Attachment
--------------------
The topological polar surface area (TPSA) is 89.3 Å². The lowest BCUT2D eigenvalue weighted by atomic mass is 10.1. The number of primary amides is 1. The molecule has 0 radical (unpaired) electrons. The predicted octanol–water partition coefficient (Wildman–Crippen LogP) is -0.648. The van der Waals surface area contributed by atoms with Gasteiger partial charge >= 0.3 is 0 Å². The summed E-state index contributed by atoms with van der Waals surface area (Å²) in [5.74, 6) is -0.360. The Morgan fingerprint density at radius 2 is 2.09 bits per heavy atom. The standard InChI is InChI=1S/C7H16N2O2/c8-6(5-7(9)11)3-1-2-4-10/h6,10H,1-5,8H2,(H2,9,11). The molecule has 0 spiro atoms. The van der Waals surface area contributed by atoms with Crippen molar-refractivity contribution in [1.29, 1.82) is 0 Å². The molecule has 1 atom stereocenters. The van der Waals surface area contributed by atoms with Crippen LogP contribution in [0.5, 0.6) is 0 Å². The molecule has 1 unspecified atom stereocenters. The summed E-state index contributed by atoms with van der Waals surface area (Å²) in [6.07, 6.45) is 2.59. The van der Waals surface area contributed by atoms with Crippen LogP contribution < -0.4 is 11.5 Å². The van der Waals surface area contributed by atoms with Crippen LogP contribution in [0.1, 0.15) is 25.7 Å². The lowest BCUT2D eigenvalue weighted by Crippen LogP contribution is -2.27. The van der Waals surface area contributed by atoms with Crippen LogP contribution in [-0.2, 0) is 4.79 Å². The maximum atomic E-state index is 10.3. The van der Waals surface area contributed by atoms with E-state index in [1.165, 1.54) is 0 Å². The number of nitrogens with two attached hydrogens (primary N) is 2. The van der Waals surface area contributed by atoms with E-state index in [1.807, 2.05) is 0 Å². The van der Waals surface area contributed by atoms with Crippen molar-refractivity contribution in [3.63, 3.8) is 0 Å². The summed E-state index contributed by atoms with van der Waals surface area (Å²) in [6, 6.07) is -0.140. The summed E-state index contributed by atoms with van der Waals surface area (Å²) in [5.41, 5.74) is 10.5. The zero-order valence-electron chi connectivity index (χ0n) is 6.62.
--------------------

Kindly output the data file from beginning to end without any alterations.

The topological polar surface area (TPSA) is 89.3 Å². The lowest BCUT2D eigenvalue weighted by atomic mass is 10.1. The number of primary amides is 1. The molecule has 0 radical (unpaired) electrons. The predicted octanol–water partition coefficient (Wildman–Crippen LogP) is -0.648. The van der Waals surface area contributed by atoms with Gasteiger partial charge >= 0.3 is 0 Å². The summed E-state index contributed by atoms with van der Waals surface area (Å²) in [5.74, 6) is -0.360. The Morgan fingerprint density at radius 2 is 2.09 bits per heavy atom. The standard InChI is InChI=1S/C7H16N2O2/c8-6(5-7(9)11)3-1-2-4-10/h6,10H,1-5,8H2,(H2,9,11). The molecule has 0 spiro atoms. The van der Waals surface area contributed by atoms with Crippen molar-refractivity contribution in [1.29, 1.82) is 0 Å². The molecule has 1 atom stereocenters. The van der Waals surface area contributed by atoms with Crippen LogP contribution in [0.5, 0.6) is 0 Å². The molecule has 1 unspecified atom stereocenters. The summed E-state index contributed by atoms with van der Waals surface area (Å²) in [6.07, 6.45) is 2.59. The van der Waals surface area contributed by atoms with Crippen LogP contribution < -0.4 is 11.5 Å². The van der Waals surface area contributed by atoms with Crippen LogP contribution in [0.1, 0.15) is 25.7 Å². The lowest BCUT2D eigenvalue weighted by Crippen LogP contribution is -2.27. The van der Waals surface area contributed by atoms with Crippen LogP contribution in [-0.2, 0) is 4.79 Å². The maximum atomic E-state index is 10.3. The van der Waals surface area contributed by atoms with E-state index in [1.165, 1.54) is 0 Å². The number of nitrogens with two attached hydrogens (primary N) is 2. The van der Waals surface area contributed by atoms with E-state index in [1.807, 2.05) is 0 Å². The van der Waals surface area contributed by atoms with Crippen molar-refractivity contribution in [3.63, 3.8) is 0 Å². The summed E-state index contributed by atoms with van der Waals surface area (Å²) in [6, 6.07) is -0.140. The summed E-state index contributed by atoms with van der Waals surface area (Å²) in [5.41, 5.74) is 10.5. The zero-order valence-electron chi connectivity index (χ0n) is 6.62.